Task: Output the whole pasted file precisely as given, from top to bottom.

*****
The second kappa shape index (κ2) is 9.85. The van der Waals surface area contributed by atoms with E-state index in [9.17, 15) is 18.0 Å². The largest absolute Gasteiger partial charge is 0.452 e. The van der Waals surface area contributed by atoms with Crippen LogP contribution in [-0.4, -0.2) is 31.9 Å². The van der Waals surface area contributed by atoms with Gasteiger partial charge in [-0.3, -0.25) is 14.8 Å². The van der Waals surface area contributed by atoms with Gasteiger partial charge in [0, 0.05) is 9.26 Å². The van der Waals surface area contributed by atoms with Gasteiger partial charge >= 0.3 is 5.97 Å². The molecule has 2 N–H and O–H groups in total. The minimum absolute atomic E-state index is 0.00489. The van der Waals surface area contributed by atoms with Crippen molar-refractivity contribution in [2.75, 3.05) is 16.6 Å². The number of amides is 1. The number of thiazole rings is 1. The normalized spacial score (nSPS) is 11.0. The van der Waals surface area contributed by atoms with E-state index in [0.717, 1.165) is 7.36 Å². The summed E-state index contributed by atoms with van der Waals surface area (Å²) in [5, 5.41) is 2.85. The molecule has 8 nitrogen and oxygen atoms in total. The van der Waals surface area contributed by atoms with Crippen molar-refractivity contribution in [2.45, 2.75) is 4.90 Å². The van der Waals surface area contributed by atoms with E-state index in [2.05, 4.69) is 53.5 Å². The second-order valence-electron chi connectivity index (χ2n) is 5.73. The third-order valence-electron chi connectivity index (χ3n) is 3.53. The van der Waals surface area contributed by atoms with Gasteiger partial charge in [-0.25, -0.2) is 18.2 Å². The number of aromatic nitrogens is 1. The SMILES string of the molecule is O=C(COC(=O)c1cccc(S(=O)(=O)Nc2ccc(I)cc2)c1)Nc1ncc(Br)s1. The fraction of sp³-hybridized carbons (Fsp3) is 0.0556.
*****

The second kappa shape index (κ2) is 9.85. The van der Waals surface area contributed by atoms with E-state index in [9.17, 15) is 18.0 Å². The largest absolute Gasteiger partial charge is 0.452 e. The van der Waals surface area contributed by atoms with Crippen LogP contribution in [-0.4, -0.2) is 31.9 Å². The van der Waals surface area contributed by atoms with Gasteiger partial charge in [-0.3, -0.25) is 14.8 Å². The van der Waals surface area contributed by atoms with Gasteiger partial charge in [0, 0.05) is 9.26 Å². The van der Waals surface area contributed by atoms with Gasteiger partial charge >= 0.3 is 5.97 Å². The molecule has 2 N–H and O–H groups in total. The minimum absolute atomic E-state index is 0.00489. The van der Waals surface area contributed by atoms with Crippen molar-refractivity contribution in [2.75, 3.05) is 16.6 Å². The number of amides is 1. The number of thiazole rings is 1. The normalized spacial score (nSPS) is 11.0. The van der Waals surface area contributed by atoms with E-state index in [0.717, 1.165) is 7.36 Å². The summed E-state index contributed by atoms with van der Waals surface area (Å²) in [5, 5.41) is 2.85. The molecule has 8 nitrogen and oxygen atoms in total. The van der Waals surface area contributed by atoms with Crippen molar-refractivity contribution in [2.45, 2.75) is 4.90 Å². The van der Waals surface area contributed by atoms with E-state index in [2.05, 4.69) is 53.5 Å². The second-order valence-electron chi connectivity index (χ2n) is 5.73. The third-order valence-electron chi connectivity index (χ3n) is 3.53. The van der Waals surface area contributed by atoms with Gasteiger partial charge in [-0.25, -0.2) is 18.2 Å². The number of aromatic nitrogens is 1. The SMILES string of the molecule is O=C(COC(=O)c1cccc(S(=O)(=O)Nc2ccc(I)cc2)c1)Nc1ncc(Br)s1. The fraction of sp³-hybridized carbons (Fsp3) is 0.0556.